State Budget: What do all these numbers mean?

Alright, let’s talk about the state budget. The responsibility of ensuring that our $12.8 billion budget is balanced, yet that we fully fund education along with all the other state entities is a major undertaking. Your legislators have worked hard for months, and a final budget is nearly ready for a vote by the Legislature. So let’s take thousands of hours of debate and boil them down to a few main points.

  • Our public education system is being fully funded, period. Senate Bill 2 appropriates money to not only fund the growth in our public education system, but it also increases per pupil funding. The numbers actually reflect an overall 1.15% – roughly $200 per student in new money.
  • Every department in the state is receiving a 1% increase in funding, which will allow the directors to decide what has the most immediate need. While 1% may not seem like much, we look to other states to find that many are still cutting budgets this fiscal year. An increase is a great sign of the strength of Utah’s economy and fiscal policies.
  • House Bill 7 appropriates additional funding to school districts and charter schools to be used towards increases in teacher salary, along with other programs, such as the school lunch program.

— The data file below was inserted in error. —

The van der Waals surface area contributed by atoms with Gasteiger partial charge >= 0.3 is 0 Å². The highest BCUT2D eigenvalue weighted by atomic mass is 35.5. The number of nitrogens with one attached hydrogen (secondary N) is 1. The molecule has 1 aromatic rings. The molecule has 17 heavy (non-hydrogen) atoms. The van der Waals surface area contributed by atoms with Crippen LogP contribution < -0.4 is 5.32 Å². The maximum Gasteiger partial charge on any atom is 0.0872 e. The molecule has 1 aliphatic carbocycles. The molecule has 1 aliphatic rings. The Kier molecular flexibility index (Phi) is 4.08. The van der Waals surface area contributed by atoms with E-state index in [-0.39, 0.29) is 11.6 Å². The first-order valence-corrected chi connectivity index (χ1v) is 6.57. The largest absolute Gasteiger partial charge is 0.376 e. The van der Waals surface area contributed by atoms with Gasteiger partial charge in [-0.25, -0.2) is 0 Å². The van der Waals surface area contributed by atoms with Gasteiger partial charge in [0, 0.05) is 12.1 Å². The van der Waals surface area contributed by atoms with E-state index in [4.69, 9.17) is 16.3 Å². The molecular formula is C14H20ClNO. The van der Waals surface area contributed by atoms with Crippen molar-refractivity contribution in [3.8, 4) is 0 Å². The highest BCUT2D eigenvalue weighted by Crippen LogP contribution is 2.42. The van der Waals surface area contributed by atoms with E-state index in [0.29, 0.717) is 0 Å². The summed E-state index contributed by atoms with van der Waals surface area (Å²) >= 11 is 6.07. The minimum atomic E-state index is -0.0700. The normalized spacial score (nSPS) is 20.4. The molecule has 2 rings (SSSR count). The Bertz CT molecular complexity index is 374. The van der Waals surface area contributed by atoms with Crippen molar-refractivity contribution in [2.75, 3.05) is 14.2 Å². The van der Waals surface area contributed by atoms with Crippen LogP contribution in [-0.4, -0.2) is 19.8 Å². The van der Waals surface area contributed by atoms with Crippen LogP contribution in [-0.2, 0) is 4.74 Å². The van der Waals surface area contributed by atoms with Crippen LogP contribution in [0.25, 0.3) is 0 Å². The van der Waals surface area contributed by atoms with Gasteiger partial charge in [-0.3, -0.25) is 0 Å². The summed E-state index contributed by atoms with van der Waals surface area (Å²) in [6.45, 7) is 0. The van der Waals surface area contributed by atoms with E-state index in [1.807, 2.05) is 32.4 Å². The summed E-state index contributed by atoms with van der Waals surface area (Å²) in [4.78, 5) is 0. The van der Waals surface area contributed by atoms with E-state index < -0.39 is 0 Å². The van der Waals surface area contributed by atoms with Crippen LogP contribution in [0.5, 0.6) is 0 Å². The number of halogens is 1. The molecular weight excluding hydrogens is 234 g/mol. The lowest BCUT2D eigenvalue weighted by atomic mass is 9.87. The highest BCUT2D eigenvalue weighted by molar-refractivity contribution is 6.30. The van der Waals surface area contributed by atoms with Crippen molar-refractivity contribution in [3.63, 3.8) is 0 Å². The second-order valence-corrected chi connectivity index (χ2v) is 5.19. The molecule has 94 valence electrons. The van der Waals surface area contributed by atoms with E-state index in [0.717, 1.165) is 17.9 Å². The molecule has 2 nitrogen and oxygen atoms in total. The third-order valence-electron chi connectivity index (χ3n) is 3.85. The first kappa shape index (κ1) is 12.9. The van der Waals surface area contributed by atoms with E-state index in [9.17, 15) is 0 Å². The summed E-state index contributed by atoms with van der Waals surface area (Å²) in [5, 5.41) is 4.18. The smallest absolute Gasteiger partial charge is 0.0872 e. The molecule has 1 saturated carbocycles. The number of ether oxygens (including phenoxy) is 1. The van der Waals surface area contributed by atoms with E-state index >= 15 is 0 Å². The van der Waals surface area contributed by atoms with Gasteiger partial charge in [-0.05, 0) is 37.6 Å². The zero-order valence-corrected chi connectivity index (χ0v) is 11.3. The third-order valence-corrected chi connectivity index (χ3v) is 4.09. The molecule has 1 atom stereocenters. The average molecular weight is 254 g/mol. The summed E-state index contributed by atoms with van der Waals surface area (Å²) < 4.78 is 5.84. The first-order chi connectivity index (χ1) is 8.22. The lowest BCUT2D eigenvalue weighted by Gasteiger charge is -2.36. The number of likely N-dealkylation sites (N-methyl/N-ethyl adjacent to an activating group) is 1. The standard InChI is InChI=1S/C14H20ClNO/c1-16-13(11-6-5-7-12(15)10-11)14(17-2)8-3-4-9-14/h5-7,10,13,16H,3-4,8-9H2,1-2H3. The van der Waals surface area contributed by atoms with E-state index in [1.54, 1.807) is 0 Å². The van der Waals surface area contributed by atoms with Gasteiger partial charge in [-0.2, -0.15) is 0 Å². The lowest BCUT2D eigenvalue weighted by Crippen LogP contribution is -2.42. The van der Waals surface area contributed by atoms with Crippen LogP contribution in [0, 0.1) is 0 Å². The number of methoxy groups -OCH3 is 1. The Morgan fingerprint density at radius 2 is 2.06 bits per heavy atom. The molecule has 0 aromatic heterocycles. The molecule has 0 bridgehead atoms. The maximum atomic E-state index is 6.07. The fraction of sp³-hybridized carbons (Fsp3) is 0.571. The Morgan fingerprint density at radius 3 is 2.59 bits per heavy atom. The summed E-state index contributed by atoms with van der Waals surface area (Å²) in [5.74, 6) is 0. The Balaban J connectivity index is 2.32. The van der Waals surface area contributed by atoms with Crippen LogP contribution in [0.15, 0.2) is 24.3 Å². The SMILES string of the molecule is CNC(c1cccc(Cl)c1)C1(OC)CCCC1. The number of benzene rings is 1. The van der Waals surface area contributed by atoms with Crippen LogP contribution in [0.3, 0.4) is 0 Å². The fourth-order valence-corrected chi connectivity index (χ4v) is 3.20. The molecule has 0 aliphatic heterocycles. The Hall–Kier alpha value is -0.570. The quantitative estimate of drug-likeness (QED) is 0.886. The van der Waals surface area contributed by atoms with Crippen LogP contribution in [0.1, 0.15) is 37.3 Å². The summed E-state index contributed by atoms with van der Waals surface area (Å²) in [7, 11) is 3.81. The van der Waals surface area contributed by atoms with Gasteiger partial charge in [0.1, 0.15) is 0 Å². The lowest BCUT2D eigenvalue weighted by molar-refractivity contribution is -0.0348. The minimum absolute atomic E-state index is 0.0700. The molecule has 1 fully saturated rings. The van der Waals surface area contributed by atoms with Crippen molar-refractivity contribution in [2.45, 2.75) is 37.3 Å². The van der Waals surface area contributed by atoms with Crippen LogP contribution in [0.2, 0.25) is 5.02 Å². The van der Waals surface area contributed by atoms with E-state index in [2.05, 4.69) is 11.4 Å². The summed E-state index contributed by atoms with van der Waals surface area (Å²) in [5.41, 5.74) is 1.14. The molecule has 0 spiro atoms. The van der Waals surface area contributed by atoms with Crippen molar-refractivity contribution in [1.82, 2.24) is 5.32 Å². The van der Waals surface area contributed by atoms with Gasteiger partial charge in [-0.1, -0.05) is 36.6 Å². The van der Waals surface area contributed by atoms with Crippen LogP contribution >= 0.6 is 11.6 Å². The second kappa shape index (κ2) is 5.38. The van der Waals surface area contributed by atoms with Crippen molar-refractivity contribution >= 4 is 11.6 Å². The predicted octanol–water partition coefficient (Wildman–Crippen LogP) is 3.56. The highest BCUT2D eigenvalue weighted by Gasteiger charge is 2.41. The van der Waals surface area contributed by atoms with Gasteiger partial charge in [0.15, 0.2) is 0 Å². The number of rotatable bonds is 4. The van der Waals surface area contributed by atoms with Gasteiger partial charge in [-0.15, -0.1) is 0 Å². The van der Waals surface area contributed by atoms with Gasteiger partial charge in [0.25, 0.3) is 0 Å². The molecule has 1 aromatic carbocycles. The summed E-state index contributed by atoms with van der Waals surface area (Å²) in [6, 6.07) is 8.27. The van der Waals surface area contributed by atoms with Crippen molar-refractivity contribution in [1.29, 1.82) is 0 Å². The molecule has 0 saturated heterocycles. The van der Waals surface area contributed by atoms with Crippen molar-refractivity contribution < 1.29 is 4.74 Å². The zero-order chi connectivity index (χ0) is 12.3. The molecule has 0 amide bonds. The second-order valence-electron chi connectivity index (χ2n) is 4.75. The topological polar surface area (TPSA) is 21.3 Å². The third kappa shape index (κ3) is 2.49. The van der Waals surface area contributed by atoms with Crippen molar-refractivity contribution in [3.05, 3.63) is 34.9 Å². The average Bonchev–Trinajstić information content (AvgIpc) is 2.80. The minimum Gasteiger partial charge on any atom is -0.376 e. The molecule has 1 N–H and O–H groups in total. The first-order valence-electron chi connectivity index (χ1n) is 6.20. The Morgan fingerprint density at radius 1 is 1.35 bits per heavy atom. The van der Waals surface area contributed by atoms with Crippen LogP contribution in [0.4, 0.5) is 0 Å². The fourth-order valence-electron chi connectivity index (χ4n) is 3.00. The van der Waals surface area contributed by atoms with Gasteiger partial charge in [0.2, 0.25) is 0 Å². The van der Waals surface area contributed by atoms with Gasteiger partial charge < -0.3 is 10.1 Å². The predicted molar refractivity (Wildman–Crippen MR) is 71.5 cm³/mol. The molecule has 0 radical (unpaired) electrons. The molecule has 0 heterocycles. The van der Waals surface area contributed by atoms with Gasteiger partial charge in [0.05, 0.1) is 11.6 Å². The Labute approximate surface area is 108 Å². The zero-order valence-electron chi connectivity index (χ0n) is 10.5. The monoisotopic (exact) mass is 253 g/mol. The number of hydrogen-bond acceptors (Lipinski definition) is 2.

• HB272 would create a pilot program for children with autism. This program is an attempt to curb the effects of autism in later life, and potentially save the taxpayer money in the long term. This program is being funded by not only the state, but many other organizations, including private insurers as well as donations from the community. This money donated by private groups is not mandated by the state, but strictly a voluntary basis.
  • The state’s structural imbalance will also be addressed. The state will pay off $296 million of principal and pay $142 million of interest on general obligation bond debt.
  • House Bill 173 changes the way transportation projects are funded in bonds. This bill is expected to save the state a significant amount of money in interest from bonds, due to the smaller amount of bonds that are allowed for transportation funding.
  • The budget also increases the amount of money stored in the rainy day fund.
  • Increases in the budget, as well as other obligations we are paying, have still led to no tax increases, and we have still managed to keep our budget balanced.

Keep in mind, these are not the final numbers, which will be approved this week.

Understanding the Budget-

  • Numbers in parentheses are expenditures.
  • Utah is constitutionally mandated to balance its budget.
  • The Executive Appropriations Committee puts together a final budget, but the Legislature still must approve it.